ALEX Salmond has pulled out of tomorrow's Holyrood harassment inquiry after the Scottish Parliament’s Corporate Body unexpectedly deleted parts of his testimony.

Lawyers for the former First Minister said the surprise decision left their client facing "legal jeopardy". 

Salmond has offered to appear before the committee on Friday instead, giving him time to "consider this material shift in position."

A Scottish Parliament spokesperson confirmed the news. They said MSPs would now meet in private tomorrow to discuss the next steps.

With only a handful of weeks until the election, the committee is fast running out of time to write its report. They're  due to take evidence from Nicola Sturgeon next week.

The decision to edit Salmond's evidence came after the Crown Office told the parliament they had “grave concerns” over the submission.

It was briefly taken offline on Tuesday morning before being uploaded later in the day with the changes.

Information redacted or not published cannot be considered by the committee for their final report, which ultimately means it cannot be raised during the evidence session with Salmond or Sturgeon.

In the document - which is Salmond’s submission to the prosecutor led inquiry into whether or not Nicola Sturgeon broke the ministerial code - he accuses his successor of misleading MSPs and flouting strict rules on transparency and accountability.

He has previously tied his appearance to the publication of the submission.

The harassment inquiry had twice, by a slim majority, voted against publishing the dossier. Parliament’s lawyers had previously warned that it could lead to the women involved in Salmond’s criminal trial being identified, breaching a contempt of court order.

The committee's unwillingness to publish, saw the Spectator magazine going to the High Court, asking for the order to be amended.

While Lady Dorrian agreed to tweak, there were legal arguments over the impact of the change. 

At a crunch meeting of the SPCB last Thursday, they decided to overrule the committee, saying that “on balance” it was “possible to publish” the dossier.

On Monday evening, after the document was shared, the Crown Office wrote to parliament with their concerns, prompting the shock u-turn from the SPCB.

In a letter to the committee, Salmond's lawyer, David Mckie from Levy & McRae said the intervention from the Crown came "as a significant surprise and concern, given that clear agreement was reached on publication of our client’s submissions which are now widely reported and in the public domain."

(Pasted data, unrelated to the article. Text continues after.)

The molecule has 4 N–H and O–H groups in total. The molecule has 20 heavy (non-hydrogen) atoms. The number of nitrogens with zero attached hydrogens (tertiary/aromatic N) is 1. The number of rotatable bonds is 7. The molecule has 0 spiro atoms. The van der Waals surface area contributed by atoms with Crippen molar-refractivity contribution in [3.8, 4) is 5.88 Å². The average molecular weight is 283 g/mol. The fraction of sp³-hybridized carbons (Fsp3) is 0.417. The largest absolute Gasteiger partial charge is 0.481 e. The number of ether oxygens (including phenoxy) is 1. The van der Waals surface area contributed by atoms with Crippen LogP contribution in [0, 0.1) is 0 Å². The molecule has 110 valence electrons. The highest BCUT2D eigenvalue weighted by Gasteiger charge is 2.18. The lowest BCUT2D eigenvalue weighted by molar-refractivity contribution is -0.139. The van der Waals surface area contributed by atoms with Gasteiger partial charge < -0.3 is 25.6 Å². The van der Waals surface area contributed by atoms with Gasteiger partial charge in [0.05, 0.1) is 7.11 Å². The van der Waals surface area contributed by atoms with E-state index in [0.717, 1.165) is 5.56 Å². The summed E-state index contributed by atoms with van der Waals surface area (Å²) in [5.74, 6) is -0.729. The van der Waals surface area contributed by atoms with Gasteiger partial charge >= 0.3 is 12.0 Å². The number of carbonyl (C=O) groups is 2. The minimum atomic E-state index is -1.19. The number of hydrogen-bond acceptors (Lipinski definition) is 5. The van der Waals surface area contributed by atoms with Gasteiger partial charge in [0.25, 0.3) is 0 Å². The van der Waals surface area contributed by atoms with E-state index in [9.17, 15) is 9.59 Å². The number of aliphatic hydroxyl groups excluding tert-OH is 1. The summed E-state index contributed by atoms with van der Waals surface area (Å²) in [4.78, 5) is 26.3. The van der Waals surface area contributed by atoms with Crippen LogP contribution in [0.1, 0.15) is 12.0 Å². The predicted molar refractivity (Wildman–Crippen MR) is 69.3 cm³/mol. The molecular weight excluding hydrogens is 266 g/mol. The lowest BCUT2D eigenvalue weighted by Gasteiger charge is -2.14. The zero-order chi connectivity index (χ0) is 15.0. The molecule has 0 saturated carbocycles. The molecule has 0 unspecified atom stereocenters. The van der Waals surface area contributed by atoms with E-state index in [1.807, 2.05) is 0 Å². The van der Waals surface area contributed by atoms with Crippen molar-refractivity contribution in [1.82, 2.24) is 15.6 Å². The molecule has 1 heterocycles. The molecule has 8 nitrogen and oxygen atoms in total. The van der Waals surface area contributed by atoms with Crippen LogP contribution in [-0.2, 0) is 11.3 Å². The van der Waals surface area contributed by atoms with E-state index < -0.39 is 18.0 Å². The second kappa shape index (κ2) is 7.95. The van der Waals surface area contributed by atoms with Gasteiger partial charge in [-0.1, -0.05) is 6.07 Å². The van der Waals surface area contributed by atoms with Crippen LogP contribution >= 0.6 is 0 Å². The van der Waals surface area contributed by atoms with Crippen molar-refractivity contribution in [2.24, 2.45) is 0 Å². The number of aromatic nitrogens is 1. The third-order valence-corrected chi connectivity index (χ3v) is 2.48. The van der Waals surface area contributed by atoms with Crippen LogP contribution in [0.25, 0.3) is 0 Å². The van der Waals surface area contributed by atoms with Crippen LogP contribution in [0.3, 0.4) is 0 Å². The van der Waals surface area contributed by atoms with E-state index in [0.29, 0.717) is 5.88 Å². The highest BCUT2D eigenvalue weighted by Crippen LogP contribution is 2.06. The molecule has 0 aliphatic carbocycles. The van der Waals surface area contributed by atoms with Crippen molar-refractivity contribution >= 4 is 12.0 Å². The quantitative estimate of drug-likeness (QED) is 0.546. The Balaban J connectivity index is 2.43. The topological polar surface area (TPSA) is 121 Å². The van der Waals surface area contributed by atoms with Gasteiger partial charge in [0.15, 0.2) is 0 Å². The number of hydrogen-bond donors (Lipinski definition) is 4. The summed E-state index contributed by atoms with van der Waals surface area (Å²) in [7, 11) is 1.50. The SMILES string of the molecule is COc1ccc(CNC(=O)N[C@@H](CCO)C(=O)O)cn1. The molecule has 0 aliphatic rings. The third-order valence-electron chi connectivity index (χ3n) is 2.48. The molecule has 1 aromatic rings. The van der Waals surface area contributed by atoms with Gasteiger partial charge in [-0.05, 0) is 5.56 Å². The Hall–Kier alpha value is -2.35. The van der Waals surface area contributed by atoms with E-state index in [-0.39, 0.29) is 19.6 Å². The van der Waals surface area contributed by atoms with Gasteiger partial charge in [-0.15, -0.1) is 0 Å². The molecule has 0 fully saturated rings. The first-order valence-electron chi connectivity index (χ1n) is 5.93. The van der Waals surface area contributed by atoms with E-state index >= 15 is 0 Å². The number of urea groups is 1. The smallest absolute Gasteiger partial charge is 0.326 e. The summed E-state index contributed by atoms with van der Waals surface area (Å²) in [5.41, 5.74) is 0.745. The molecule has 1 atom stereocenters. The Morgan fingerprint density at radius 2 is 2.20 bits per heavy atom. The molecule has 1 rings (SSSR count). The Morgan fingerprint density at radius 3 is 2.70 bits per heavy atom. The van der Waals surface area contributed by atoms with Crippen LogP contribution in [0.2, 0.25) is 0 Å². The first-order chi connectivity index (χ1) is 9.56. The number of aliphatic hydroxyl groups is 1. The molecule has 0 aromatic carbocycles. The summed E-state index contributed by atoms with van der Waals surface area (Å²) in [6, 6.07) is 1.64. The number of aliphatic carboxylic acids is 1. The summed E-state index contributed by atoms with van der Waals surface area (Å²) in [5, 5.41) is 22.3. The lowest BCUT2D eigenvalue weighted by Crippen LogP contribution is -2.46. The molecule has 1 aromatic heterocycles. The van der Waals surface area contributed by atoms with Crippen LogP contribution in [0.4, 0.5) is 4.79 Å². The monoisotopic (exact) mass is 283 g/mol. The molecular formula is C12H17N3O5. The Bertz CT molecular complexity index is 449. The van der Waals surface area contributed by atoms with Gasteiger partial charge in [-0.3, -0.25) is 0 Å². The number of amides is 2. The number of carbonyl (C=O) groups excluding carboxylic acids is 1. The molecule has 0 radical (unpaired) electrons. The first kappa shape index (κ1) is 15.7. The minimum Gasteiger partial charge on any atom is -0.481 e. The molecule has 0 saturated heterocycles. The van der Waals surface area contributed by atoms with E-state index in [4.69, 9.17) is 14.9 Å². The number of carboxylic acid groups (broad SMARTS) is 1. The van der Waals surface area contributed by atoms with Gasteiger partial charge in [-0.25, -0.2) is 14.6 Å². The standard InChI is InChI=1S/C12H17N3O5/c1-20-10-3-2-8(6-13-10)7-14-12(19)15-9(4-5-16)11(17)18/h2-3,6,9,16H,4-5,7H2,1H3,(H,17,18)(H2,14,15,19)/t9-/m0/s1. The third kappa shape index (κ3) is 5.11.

He said Salmond was "alarmed at the interference of the Crown Office in a Parliamentary Inquiry, particularly given Lady Dorrian’s judgment last week in which she clarified her previous Order and which indicated that the publication of submissions were largely matters for the Committee."

McKie urged the committee to explain the legal basis for the changes to Salmond's evidence. However, parliament said they were unable to do so.

Linda Fabiani, the committee's convenor, told the lawyer that the decision over the redactions was "a matter for the SPCB as publisher".

She said the "committee must now seek to complete its work on the basis of the information that can be published."

It's not yet clear if they will agree to hear Salmond's oral evidence on Friday.

The SPCB were also criticised by the SNP, who said the body should never have agreed to publish the information in the first place.

MSP George Adam said: “This is precisely the situation that I, Rape Crisis Scotland and others warned parliament about last week.

"All steps must now be taken to ensure complainers are properly protected in what remains of this committee's hearings.

"Those who have put their petty political games before the protection of complainers should hang their heads in shame.

"For parliament to appear to break a contempt of court order, against legal advice and despite having been warned in advance, is a disgrace.

"Those members of the committee and of the corporate body who agreed to behave in this way owe firstly the complainers, but also the whole parliament, an apology."

The cross-party harassment committee is investigating the Scottish Government’s flawed probe into allegations of misconduct made against Salmond by two civil servants.

He had the exercise set aside in January 2019, with a judicial review declaring it “unlawful” and “tainted by bias”.

The Government’s botched handling ultimately cost the taxpayer half a million pounds.

At a later criminal case, the former SNP leader was cleared on 13 counts of sexual assault.

After the Scottish Government conceded the judicial review, Nicola Sturgeon referred herself to the independent advisers on the Ministerial Code over claims she had broken strict rules when meeting with Salmond about the complaints.

James Hamilton, a former director of public prosecutions in Ireland, has been tasked with investigating the First Minister’s actions.